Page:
I always cringe whenever I hear this quote by Hitchens because it’s the stupidest thing he’s ever said. He spent a good deal of ink and thought on criticizing religion (organized and otherwise), but this statement essentially forgives world religions for one of the worst things they actually do: making stuff up about people that’s completely not true. When it gets applied against Muslims and the religion of Islam, it’s most often referred to as Islamophobia.
The problems with this term.
As the Wikipedia article notes, this word has been in existence since at least 1923, way before the proliferation of international terrorism. For many years, it existed without much criticism, referring to the irrational and unjustified fear or hatred of Muslims or Islam. Unfortunately, dictionaries and some uses of the word leave out the “irrational” and “unjustified” parts, so some people are trying to use the word for any criticism of Muslims or Islam.
Of course, this is just a discussion about one word. Islamophobia doesn’t inherently have to be used to describe unjustified criticism alone, because words only have meaning to the people that use them. What I’m getting at is that the debate on what Islamophobia should mean – if anything – is a necessary debate to have. Because religions historically make stuff up about other faiths which might lead to violence (here is a map of recent crimes against Muslims; here is a video describing peaceful claims of religion), it is critical to separate justified reasons from religious (and sometimes non-religious) fear-mongering.
Pretending Islamophobia – or any prejudice against religious people – doesn’t exist is turning a blind eye to a strong criticism of religion.
I linked to a video above which goes into the false claims that some religions make about being peaceful. Islamophobia is manifested in many of those religions, from Christianity to Buddhism. In short, it’s a symptom of how other faiths are trying to compete with Islam. While it might start there, it can expand to the point where major political candidates are threatening to discriminate against Muslim refugees. Practically speaking, it’s rendered some U.S. citizens afraid of children under the age of five.
Sadly, I’m not making that up. I’ve heard people claim that Muslims in general are trying to take over the country, that they worship the devil, and that they’re going to bring about the apocalypse. I’ve heard Muslims criticize Jews in Israel by saying they think of themselves as superior to everyone else, and that they’d give their dogs water before they’d give a non-Jew water. All of these claims are designed to keep people distrustful of those outside the faith, and distrustful of specific faiths regardless.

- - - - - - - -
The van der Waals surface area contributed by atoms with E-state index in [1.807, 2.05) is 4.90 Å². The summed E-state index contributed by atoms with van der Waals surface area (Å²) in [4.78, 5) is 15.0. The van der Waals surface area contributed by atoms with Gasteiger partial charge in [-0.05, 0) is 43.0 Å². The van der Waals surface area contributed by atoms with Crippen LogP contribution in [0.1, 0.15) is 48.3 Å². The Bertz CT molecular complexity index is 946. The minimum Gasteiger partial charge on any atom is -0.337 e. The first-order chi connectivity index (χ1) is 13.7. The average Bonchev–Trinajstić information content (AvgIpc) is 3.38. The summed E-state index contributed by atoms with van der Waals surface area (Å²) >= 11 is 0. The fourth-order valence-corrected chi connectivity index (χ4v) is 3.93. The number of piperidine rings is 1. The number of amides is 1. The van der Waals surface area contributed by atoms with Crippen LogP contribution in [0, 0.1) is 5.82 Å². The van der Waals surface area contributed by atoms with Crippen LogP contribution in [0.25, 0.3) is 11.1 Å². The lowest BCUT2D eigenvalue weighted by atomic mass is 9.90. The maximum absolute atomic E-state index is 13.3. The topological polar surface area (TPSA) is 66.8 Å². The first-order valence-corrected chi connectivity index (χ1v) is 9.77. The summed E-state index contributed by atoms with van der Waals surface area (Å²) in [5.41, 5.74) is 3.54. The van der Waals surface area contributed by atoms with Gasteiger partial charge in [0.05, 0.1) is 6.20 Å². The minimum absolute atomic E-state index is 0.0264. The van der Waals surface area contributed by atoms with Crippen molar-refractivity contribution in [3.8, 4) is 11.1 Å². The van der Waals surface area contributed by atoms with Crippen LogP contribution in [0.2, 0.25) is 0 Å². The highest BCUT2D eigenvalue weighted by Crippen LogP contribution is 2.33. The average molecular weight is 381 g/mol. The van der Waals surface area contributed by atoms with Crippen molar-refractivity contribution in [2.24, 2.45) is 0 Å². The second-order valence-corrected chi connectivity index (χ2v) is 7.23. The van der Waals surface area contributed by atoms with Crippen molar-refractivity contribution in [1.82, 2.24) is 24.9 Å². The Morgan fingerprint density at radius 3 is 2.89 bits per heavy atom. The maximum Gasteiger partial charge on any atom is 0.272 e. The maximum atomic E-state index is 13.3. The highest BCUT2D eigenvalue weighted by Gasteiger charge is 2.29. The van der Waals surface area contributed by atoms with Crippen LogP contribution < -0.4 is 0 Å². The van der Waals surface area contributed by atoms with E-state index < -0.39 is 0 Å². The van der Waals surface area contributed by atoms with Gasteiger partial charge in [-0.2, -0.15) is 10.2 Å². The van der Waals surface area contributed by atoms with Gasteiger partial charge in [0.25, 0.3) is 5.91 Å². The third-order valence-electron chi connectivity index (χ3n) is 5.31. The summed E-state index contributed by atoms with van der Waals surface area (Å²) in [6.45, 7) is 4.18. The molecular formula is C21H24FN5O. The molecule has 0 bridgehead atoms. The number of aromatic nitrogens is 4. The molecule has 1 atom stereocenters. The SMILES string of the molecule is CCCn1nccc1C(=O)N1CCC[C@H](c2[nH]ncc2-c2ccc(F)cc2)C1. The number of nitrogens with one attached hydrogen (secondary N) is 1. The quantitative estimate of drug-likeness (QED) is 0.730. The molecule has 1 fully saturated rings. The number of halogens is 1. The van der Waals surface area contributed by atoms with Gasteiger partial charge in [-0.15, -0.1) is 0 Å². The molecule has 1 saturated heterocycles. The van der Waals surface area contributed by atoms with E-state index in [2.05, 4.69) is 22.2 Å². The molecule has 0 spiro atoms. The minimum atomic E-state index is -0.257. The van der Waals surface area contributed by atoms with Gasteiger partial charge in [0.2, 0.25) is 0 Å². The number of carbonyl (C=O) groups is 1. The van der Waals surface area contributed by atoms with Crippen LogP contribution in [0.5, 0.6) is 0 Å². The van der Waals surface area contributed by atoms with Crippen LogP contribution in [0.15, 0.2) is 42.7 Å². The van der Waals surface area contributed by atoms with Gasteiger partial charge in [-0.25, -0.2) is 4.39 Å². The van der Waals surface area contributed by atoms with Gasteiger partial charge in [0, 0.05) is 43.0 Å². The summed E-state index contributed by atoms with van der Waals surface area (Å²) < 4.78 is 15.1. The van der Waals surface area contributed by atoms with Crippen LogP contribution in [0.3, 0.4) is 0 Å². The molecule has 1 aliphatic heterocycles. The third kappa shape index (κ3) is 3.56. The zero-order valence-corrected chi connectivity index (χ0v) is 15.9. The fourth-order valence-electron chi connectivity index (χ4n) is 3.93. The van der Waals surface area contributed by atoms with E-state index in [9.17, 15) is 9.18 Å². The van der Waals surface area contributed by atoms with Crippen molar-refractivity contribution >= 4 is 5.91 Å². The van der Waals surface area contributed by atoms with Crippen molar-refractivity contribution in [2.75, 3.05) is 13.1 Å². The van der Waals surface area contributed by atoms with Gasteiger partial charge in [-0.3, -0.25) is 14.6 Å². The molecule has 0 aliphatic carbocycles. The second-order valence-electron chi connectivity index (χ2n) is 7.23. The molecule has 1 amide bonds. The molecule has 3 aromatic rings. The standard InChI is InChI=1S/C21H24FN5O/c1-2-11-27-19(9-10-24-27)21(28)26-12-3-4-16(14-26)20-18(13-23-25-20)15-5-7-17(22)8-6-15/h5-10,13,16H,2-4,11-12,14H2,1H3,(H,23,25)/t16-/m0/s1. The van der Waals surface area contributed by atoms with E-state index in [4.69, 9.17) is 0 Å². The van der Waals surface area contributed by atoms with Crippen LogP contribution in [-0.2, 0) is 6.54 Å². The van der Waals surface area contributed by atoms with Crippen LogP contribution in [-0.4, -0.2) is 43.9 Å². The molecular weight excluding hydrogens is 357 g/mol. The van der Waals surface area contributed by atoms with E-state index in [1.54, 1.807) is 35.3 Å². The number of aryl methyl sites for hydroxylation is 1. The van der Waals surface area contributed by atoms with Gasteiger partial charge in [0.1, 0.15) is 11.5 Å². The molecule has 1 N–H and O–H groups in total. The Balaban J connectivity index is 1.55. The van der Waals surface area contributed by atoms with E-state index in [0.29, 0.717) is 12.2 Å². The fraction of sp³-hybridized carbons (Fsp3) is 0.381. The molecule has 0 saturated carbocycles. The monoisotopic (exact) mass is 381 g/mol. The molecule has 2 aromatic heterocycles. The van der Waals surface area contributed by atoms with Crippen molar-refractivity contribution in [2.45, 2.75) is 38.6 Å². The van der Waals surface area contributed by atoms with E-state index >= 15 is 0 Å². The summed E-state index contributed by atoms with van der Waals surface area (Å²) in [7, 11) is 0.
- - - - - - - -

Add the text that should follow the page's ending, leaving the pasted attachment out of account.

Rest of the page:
That violence and prejudice often results from such religiously inspired rumors is a rightful criticism of all faiths. To claim that a religion is peaceful and true while lying about others is pure hypocrisy. Indeed, one of the reasons why I can’t go back to faith is because of this hypocrisy. I cannot and will not turn a blind eye to it.
Finally, this does not mean that all criticism of religion (and Islam in particular) is unjustified.
What I’m talking about here is being precise in one’s criticism rather than heavy-handed. It’s not enough to say that I think the Quran allows for violence, I should also provide context with what I mean. Similarly, it’s not enough to say that some Christians are spreading ignorance about Islam, so I provide some examples of what I’ve been told. This isn’t unfair; it’s part of being a responsible person.
In fact, that’s what this entire post is really about. Some people are going to be irresponsible and just create false impressions of something, excusing it with divine fiat. Other people are going to be irresponsible and claim that saying anything critical should be silenced. Both have their places in the human condition, and they are things we need to overcome if we are to improve our lives.